It's a chance to post some snark and read other offerings from other writers.
This week's excerpt isn't so much snark as it is an out and out political argument from my work in progress, the new second book in the Endersley series.
The scene involves the narrator, Nikolai Denisov, a doctor from a bourgeois Russian family who decided to run a small practice in the Vyborg District of Petrograd, and Alexi Sholokov, a Bolshevik in the making. As you know, nothing good can come of talking politics.
Sholokov sat back. Resentment bristled around him. It was like sharing the kitchen with an angry dog. “You’re only doing it to salve your conscience. You’re doing this so you can feel good about yourself. To tell your God that you’ve done your bit to get into heaven.”
“Oh, for the love of… That’s the most ridiculous thing I’ve ever heard. Don’t you get it, Sholokov? I love these people. They mean more to me than any of my parents’ friends ever did. I don’t think they deserve to be left to rot in these tenements any more than you do. But instead of talking and writing screeds that no one will ever read, I rolled up my sleeves and did something. I’ve put my money where my mouth is and I’m doing my small bit to help, my small realistic bit.”
“Fine, you keep telling yourself that. You never be one of us. You can try as hard as you like to ‘lower yourself’ and live amongst us, but you were born in a different world and you’ll never be part of ours.”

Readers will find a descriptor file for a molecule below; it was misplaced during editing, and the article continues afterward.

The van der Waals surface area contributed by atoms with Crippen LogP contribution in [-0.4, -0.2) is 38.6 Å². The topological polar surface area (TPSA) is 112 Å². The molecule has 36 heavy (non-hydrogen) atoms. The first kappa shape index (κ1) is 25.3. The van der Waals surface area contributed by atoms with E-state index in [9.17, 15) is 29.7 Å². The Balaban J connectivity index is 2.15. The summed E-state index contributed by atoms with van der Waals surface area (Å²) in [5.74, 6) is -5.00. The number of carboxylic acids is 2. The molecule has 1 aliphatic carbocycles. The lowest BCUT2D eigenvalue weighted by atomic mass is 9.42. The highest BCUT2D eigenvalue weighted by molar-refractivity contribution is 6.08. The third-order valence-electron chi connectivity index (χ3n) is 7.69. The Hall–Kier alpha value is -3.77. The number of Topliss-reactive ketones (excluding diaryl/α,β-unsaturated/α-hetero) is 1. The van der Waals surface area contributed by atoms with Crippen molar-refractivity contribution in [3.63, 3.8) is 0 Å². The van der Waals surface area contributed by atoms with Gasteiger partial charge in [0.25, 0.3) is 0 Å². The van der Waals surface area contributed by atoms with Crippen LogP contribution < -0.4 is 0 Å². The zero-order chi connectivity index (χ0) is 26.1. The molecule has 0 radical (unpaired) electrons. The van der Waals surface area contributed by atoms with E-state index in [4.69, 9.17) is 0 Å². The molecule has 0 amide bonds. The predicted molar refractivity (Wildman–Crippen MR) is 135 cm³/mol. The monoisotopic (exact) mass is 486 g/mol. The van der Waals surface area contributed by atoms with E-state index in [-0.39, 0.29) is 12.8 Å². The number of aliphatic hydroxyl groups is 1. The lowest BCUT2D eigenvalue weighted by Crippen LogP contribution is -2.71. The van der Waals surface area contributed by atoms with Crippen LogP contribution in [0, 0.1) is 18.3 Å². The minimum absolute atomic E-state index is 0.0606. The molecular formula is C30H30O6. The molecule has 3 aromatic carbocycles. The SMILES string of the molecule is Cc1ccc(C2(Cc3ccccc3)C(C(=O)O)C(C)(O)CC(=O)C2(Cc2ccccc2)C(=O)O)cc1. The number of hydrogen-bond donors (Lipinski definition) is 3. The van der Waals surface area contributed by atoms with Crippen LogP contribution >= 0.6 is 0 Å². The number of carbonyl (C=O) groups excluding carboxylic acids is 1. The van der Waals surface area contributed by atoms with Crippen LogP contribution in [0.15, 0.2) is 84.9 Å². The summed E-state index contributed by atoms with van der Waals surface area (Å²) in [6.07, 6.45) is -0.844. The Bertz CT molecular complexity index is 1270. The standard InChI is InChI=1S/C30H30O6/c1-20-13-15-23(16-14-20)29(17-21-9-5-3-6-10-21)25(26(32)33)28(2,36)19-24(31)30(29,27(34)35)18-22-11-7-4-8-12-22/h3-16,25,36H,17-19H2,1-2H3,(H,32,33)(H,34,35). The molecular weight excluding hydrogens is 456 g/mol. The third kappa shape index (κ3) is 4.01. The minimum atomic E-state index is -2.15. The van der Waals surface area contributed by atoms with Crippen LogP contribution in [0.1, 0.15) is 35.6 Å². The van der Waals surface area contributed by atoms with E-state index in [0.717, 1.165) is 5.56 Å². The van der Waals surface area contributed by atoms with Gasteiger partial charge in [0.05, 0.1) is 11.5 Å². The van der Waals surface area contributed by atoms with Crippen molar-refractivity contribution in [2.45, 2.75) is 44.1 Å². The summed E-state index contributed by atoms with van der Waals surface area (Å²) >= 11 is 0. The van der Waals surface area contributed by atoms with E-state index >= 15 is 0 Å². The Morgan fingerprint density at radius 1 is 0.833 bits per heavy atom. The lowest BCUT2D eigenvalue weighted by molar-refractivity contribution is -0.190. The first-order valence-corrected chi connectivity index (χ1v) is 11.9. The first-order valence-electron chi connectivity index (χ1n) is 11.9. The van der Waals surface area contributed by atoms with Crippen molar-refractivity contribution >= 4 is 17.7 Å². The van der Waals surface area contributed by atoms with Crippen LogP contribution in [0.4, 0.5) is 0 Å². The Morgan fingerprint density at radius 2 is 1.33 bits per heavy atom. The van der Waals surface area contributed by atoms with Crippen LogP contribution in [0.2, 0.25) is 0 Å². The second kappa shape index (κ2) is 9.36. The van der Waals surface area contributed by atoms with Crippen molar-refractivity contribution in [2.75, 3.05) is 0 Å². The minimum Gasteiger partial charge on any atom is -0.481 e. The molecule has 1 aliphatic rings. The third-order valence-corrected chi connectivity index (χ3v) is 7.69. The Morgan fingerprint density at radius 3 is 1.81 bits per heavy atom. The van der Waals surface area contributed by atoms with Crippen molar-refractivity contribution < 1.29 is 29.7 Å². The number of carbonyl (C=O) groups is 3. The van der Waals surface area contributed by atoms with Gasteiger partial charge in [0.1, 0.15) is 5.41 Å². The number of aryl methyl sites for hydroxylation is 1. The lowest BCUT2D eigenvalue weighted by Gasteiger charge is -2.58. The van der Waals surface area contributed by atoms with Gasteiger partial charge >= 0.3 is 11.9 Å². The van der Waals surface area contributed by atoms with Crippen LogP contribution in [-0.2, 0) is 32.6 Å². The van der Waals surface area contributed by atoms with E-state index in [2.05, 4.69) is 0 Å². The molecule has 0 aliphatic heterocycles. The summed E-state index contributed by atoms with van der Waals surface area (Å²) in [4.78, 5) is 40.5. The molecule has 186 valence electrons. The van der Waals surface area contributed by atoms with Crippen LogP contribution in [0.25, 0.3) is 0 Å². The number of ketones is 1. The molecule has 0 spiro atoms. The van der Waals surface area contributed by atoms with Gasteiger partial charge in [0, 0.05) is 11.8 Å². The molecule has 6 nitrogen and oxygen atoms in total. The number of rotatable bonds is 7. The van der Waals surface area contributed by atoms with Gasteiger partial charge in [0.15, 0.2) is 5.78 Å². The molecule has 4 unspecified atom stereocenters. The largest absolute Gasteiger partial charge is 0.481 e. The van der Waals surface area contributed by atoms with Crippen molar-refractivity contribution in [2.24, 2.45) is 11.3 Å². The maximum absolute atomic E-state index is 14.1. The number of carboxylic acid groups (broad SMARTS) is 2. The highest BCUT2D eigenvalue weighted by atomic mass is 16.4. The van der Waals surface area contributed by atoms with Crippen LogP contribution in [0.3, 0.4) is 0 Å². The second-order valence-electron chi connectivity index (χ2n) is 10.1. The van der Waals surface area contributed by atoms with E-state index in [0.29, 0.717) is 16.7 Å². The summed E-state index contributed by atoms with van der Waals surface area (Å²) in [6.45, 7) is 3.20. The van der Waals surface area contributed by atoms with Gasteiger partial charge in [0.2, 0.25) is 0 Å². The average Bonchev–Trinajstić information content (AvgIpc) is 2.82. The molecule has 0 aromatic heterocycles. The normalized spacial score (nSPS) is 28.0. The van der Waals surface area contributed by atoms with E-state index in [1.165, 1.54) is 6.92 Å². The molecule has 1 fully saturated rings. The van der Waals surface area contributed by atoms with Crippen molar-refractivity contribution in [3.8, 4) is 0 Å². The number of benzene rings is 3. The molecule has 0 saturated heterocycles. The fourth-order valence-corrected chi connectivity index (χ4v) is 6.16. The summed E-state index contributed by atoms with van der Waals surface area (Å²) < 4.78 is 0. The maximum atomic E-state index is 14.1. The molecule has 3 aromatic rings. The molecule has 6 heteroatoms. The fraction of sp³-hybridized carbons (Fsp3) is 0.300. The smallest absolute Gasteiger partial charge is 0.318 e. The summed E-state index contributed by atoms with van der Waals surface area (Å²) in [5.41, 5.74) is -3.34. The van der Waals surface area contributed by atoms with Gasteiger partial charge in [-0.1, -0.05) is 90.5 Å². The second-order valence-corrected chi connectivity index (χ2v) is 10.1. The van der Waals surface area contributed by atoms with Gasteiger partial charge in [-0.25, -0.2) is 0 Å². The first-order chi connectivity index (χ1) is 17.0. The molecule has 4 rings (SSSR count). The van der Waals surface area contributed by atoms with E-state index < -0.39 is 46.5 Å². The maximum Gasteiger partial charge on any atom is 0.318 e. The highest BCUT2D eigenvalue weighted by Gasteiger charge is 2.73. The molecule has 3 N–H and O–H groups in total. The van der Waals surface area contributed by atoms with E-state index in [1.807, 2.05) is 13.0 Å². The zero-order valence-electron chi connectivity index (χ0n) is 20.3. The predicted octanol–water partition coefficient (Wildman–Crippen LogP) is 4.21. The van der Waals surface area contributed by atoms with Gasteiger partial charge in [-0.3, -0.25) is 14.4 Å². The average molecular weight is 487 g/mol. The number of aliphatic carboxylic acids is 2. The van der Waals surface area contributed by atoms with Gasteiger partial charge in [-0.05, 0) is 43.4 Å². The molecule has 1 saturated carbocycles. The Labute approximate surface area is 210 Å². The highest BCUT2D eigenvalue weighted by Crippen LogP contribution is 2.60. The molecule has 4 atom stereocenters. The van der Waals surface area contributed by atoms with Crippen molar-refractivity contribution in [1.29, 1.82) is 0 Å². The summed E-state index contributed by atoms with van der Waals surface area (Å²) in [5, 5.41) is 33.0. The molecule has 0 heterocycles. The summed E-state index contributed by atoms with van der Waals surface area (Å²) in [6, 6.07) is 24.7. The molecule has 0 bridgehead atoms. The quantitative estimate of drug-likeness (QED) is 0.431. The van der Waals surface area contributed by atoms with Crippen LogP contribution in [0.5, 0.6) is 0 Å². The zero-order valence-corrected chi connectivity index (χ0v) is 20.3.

“So much for all of us being equal eh? You’ve just made a liar of yourself. Your intolerance of my background is no different than my alleged intolerance of yours. What happens when this ‘People’s Government’ comes to power? Do the undesirable classes get purged? Do you do the same to us that we’re supposed to have done to you? You’re not making much sense and you’re not doing a very good job of convincing me that your workers’ paradise is going to do this country any good.”
He pushed the chair back and stood up. “I can see that we’re not going to agree on this.”
“No, because you know I’m right.”
“Of course, you’re a bourgeois doctor, of course you’re right. You’ll always think you’re right. You’ll go to your grave thinking that way.”
“I’ll go to my grave knowing that I’ve done the best that I can with the advantage my birth gave me. I could’ve easily left with my parents. I have a big house with acres and acres of land that will be mine. I’ve never even seen it. I have no desire to see it. It’s not my home and I am not one for sitting idle, living off the backs of others. That is why I’m here.” I jabbed at my chest, lost in a righteous fury. Knowing that I was the one who was right.”
“Think what you will.” He strode toward the hallway. “We will win. This country will be ours.”
“I suppose that means I’ll have to leave, if that happens. I won’t rush to pack my bags just yet.”
“Spare me the sarcasm, doctor.” Sholokov’s eyes were dark. His chest rose and fell with the deep breath he took and his fingers were white where he clutched the door frame. “Excuse me.” He retreated to his room, sealing the end of the discussion with a loud slam.
I took a bowl from the cupboard and helped myself to some shchi from the pot. Not sure whether I’d intended that silent ‘idiot’ for him or me.
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